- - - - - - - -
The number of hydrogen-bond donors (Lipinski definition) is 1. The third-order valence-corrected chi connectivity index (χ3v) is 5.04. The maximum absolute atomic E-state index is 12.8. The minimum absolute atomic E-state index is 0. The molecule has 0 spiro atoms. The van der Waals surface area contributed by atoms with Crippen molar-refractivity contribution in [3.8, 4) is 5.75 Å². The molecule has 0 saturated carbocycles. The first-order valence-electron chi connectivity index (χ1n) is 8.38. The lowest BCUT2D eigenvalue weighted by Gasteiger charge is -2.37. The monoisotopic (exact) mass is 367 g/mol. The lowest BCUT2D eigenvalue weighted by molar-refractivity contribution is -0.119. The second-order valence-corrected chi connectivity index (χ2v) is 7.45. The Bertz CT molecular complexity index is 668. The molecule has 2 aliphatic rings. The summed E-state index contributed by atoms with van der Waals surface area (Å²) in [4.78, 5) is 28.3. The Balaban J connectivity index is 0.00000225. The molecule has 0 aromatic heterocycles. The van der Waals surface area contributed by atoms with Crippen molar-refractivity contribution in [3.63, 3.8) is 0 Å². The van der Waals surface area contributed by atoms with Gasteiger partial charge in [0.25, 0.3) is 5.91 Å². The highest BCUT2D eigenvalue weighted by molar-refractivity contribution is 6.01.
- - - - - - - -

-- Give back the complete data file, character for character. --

The number of hydrogen-bond donors (Lipinski definition) is 1. The third-order valence-corrected chi connectivity index (χ3v) is 5.04. The maximum absolute atomic E-state index is 12.8. The minimum absolute atomic E-state index is 0. The molecule has 0 spiro atoms. The van der Waals surface area contributed by atoms with Crippen molar-refractivity contribution in [3.8, 4) is 5.75 Å². The molecule has 0 saturated carbocycles. The first-order valence-electron chi connectivity index (χ1n) is 8.38. The lowest BCUT2D eigenvalue weighted by Gasteiger charge is -2.37. The monoisotopic (exact) mass is 367 g/mol. The lowest BCUT2D eigenvalue weighted by molar-refractivity contribution is -0.119. The second-order valence-corrected chi connectivity index (χ2v) is 7.45. The Bertz CT molecular complexity index is 668. The molecule has 2 aliphatic rings. The summed E-state index contributed by atoms with van der Waals surface area (Å²) in [4.78, 5) is 28.3. The Balaban J connectivity index is 0.00000225. The molecule has 0 aromatic heterocycles. The van der Waals surface area contributed by atoms with Crippen molar-refractivity contribution in [3.63, 3.8) is 0 Å². The van der Waals surface area contributed by atoms with Gasteiger partial charge in [0.25, 0.3) is 5.91 Å². The highest BCUT2D eigenvalue weighted by molar-refractivity contribution is 6.01.